Babylon Review | Flickreel
Dec 19, 2022
La La Land was Damien Chazelle’s ode to the fools who dream. Babylon is another love letter to Hollywood, but it’s also something of a Dear John letter. Chazelle captures Hollywood at its most majestic and at its most depraved. Sometimes, Chazelle conveys both within the same scene. Early in the film, we’re treated to what appears to be a continuous shot, exploring a swinging, jazzed-up playground of debauchery and sin. This is 1920s Hollywood where anything goes. At least until sound enters the mix.
Chazelle makes it no secret that Babylon is heavily inspired by Singin’ in the Rain, the definitive film about the end of the sound era and the birth of the talkie. Babylon shares just as much in common with Boogie Nights, seeing the characters through the highest of highs and the lowest of lows. The porn world might not be as glamorous as Hollywood, but both are equally unforgiving. Margot Robbie’s Nellie LaRoy exists to be chewed up and spit out by the industry that created her. Nellie’s story may be destined to end in tragedy, but she’s always the life of the party. And in a town where everybody knows how to party hard, that’s saying a lot.
As Hollywood discovers Nellie, Chazelle discovers a breakthrough star in Diego Calva. Best known for his work on Narcos: Mexico, Calva gives a leading man turn as Manny Torres. Manny spends his days and nights making sure Hollywood parties go off without a hitch, cleaning up literal shitstorms. He sees this as a gateway to work in the movies, but as the saying goes, be careful what you wish for. Manny gets his big break as an assistant to Jack Conrad, who’s as suave as Clark Gable with a Brad Pitt twist. The assistant gig snowballs into a behind-the-scenes role that climaxes with an executive position. As Manny’s career rises, the stars of the silent age turn to relics.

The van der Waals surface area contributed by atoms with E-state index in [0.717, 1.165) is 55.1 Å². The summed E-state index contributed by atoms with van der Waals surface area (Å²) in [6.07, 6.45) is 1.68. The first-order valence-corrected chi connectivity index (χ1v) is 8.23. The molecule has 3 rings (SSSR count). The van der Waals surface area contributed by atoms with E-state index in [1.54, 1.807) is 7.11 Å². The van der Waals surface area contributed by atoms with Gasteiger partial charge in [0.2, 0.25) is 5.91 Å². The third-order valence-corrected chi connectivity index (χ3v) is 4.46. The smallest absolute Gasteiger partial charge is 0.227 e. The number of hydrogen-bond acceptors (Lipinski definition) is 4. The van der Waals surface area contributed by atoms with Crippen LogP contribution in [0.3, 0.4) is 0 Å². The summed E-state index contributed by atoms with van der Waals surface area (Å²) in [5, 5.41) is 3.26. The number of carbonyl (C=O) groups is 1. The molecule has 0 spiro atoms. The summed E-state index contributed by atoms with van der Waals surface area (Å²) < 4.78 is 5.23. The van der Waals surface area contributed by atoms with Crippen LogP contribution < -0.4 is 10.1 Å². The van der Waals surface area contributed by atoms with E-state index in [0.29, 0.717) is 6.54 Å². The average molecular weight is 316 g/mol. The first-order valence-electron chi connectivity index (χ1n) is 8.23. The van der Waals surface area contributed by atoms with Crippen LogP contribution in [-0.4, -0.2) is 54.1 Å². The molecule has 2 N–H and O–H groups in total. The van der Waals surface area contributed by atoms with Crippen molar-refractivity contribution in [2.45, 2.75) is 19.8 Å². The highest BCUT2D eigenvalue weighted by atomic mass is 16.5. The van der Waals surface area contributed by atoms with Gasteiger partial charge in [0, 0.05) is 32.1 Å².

Babylon captures the insanity of a party from two perspectives. For those partying, it’s all fun and golden showers until somebody ODs. For those throwing the party, there’s no time for fun. It’s the world’s most stressful babysitting job. Even as Manny climbs up the social ladder, he finds that some things never change. He continues to pull stars out of the pits they dig themselves, culminating with an uproarious confrontation with Tobey Maguire as a flamboyant gangster. At some point, though, the party needs to end, and the hangover can be fatal.
So why should we indulge in an industry that gives so much only to take it away? Because we love cinema. Babylon builds to a heart-pounding finale that plays like the ultimate Oscar montage. For nearly three hours, Chazelle pulls back the curtain, revealing the seedy underbelly of Tinseltown. In just a few minutes, though, Chazelle washes the cynicism away to unveil something magical. Watching the evolution of film, we see how far the art form has come, even if certain things remain the same. It may be a dirty business, but it’s all worth it for the results on the screen.
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